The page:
Democracy for the powerful

Democracy for the powerful

Sunday marked the 80th anniversary of the birth of democracy in Thailand. On June 24, 1932, a group of mostly foreign-educated military officers and civilians who called themselves the Khanarassadorn staged a bloodless coup to change this country's administrative system from absolute monarchy to constitutional monarchy.

Students of the so-called June 24 Group for Democracy wearing imitation state uniforms perform a ceremony at the Royal Plaza. The group read a statement recounting the role of the Khanarassadorn group which staged a bloodless coup to change Thailand’s administrative system from absolute monarchy to constitutional monarchy on June 24, 1932. SEKSAN ROJJANAMETAKUL

In other words, Thai democracy is already 80 years old.

Had Thai democracy been a human being, it would be called a grandma or grandpa, depending on what gender can be attached to it. Sadly though, Thai democracy has never grown to full maturity despite the fact that there have been 25 general elections, 60 cabinets and 28 prime ministers, not to mention 11 coups and 11 failed coups.

Is Thai democracy really 80 years old? Most of us seem to believe so, but not Dr Chai-Anan Samudavanija, president of the Royal Institute and a prominent political scientist.

During his talk on the subject of Thai democracy at Chulalongkorn University on Thursday, he said he doubted it because even the Khanarassadorn had not thought about instituting democracy when they staged their coup.

What was on their minds was to prevent absolute monarchy from staging a comeback. Dr Chai-Anan explained that what emerged from the coup in June 1932 was actually a change of individuals in power who were not representative of the people.

The individuals who emerged as the new political players were the military and the bureaucrats, whereas the people were excluded from having any real say in the political process even though they were given more freedom and rights.

The political scientist said the Khanarassadorn was concerned with the threat posed by political parties.

Although there was a constitution and a parliament, it wasn't until the year 1952 that the first political party law was enacted, opening the door for power grabs by political parties besides the traditional political players, namely the military and the so-called ammart elitist clique.

But whether Thai democracy is 80 years old or young, it doesn't matter much to the United Front for Democracy against Dictatorship which seized the opportunity to flex its muscles.

Red-shirt followers were mobilised to rally at the Democracy Monument yesterday to mark the historic event and to send a warning to the Constitution Court not to meddle with the government's attempt to rewrite the constitution deemed by the red-shirt movement as a means to achieve its own brand of democracy.

They are keen on a charter which vests the supreme power of administration with a majority of the people without an effective checks-and-balances mechanism and probably with independent organisations such as the Constitution Court, the Election Commission, the National Anti-Corruption Commission and the Ombudsman that they hold in deep mistrust being neutralised.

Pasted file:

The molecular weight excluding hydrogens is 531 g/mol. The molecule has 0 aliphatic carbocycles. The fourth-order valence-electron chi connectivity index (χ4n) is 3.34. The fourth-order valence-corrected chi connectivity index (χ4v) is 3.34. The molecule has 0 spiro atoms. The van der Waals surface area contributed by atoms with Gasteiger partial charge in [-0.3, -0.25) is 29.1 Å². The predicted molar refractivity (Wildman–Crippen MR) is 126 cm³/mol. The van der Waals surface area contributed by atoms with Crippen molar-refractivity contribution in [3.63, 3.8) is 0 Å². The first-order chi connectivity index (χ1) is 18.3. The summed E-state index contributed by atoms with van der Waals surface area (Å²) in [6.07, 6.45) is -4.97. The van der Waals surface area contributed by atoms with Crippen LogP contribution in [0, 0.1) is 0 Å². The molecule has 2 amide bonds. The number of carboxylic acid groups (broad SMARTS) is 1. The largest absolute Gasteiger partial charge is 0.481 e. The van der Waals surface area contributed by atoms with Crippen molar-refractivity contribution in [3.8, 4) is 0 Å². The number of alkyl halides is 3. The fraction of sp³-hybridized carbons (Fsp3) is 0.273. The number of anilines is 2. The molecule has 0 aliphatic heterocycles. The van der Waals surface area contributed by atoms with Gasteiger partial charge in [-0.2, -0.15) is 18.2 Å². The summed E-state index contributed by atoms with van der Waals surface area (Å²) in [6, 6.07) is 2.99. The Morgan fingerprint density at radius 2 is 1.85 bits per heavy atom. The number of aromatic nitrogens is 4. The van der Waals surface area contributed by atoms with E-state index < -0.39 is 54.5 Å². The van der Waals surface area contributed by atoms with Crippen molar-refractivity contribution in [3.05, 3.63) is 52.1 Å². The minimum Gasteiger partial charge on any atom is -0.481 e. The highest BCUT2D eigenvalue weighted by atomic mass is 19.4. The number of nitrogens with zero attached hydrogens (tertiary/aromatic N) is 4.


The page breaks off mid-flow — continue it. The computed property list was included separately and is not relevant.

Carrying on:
UDD chairwoman Tida Tawornseth said that 80 years on, the people are yet to taste real democracy and they are still fighting for it.

It is true that real democracy is yet to be deeply entrenched in the political landscape. But I doubt that the majority of the people have been fighting for democracy as their top priority during that time. What they have been fighting for day in and day out is to fill their stomachs first.

And those who are actually fighting for democracy (their own brand of democracy) are the power-hungry politicians and the likes of Mrs Tida.

For many people, democracy matters only when there is an election _ the time when canvassers come door-knocking, offering to buy their votes and many voters are willing to sell their votes and don't give a hoot about what democracy means to them.

Dr Ukris Mongkolnavin, president of the government-appointed National Rule of Law Independent Commission, also shared his view of democracy on this occasion. He said the main problem to the development of democratic rule in Thailand is that the supreme power of administration does not rest with the people. The simplest way to fix the problem, he said, is to accept the basic principle _ that in democratic rule, the supreme power of administration of the country belongs to the people.

Whatever decisions are made by the people must be accepted in accordance with the following principle: Rule of the people, by the people and for the people.

I couldn't agree more with Dr Ukris's notion of supreme power belonging to the people. But I doubt that the main obstacle to the development of democratic rule in Thailand is because supreme power belongs to somebody else and not the majority.

Politicians themselves should bear the brunt for the failure of democracy through their practices of vote buying, shifting loyalties to the highest bidder, corruption, power grabbing, selfishness and moral bankruptcy.

As long as these politicians are elected to parliament by the people and they are the majority in the parliament, there is no hope for democracy, especially if checks on their power are dismantled.

Of course, we have to accept rule by the majority as a matter of principle despite its weaknesses and flaws. But at the very least there must be an effective checks-and-balances mechanism, be it the judiciary or independent organisations.

Veera Prateepchaikul is a former editor, Bangkok Post.

Veera Prateepchaikul

Former Editor

Former Bangkok Post Editor, political commentator and a regular columnist at Post Publishing.

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